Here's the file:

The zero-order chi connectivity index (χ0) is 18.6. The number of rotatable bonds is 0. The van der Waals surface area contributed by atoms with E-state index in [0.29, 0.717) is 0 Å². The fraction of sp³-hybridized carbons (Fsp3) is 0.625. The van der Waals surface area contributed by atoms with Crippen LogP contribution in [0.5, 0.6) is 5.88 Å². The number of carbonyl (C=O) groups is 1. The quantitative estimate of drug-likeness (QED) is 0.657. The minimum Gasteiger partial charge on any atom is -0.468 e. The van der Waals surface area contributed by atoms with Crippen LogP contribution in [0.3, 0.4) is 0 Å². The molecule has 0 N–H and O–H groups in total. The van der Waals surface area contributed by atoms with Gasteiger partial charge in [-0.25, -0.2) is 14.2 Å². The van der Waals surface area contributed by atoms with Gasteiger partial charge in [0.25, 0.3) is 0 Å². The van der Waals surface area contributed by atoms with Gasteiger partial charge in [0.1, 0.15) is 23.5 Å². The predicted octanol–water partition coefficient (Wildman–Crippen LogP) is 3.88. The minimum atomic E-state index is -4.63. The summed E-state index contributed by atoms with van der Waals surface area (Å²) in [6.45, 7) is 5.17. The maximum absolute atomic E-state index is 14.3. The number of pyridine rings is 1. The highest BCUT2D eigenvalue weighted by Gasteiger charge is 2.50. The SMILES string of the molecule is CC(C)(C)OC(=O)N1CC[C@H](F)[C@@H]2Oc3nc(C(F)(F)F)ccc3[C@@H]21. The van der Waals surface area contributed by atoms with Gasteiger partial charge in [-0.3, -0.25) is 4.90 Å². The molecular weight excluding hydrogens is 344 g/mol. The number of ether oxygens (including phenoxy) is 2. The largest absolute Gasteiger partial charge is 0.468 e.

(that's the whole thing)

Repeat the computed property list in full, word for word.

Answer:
The zero-order chi connectivity index (χ0) is 18.6. The number of rotatable bonds is 0. The van der Waals surface area contributed by atoms with E-state index in [0.29, 0.717) is 0 Å². The fraction of sp³-hybridized carbons (Fsp3) is 0.625. The van der Waals surface area contributed by atoms with Crippen LogP contribution in [0.5, 0.6) is 5.88 Å². The number of carbonyl (C=O) groups is 1. The quantitative estimate of drug-likeness (QED) is 0.657. The minimum Gasteiger partial charge on any atom is -0.468 e. The van der Waals surface area contributed by atoms with Crippen LogP contribution in [0.3, 0.4) is 0 Å². The molecule has 0 N–H and O–H groups in total. The van der Waals surface area contributed by atoms with Gasteiger partial charge in [-0.25, -0.2) is 14.2 Å². The van der Waals surface area contributed by atoms with Gasteiger partial charge in [0.25, 0.3) is 0 Å². The van der Waals surface area contributed by atoms with Gasteiger partial charge in [0.1, 0.15) is 23.5 Å². The predicted octanol–water partition coefficient (Wildman–Crippen LogP) is 3.88. The minimum atomic E-state index is -4.63. The summed E-state index contributed by atoms with van der Waals surface area (Å²) in [6.45, 7) is 5.17. The maximum absolute atomic E-state index is 14.3. The number of pyridine rings is 1. The highest BCUT2D eigenvalue weighted by Gasteiger charge is 2.50. The SMILES string of the molecule is CC(C)(C)OC(=O)N1CC[C@H](F)[C@@H]2Oc3nc(C(F)(F)F)ccc3[C@@H]21. The van der Waals surface area contributed by atoms with Gasteiger partial charge in [-0.3, -0.25) is 4.90 Å². The molecular weight excluding hydrogens is 344 g/mol. The number of ether oxygens (including phenoxy) is 2. The largest absolute Gasteiger partial charge is 0.468 e.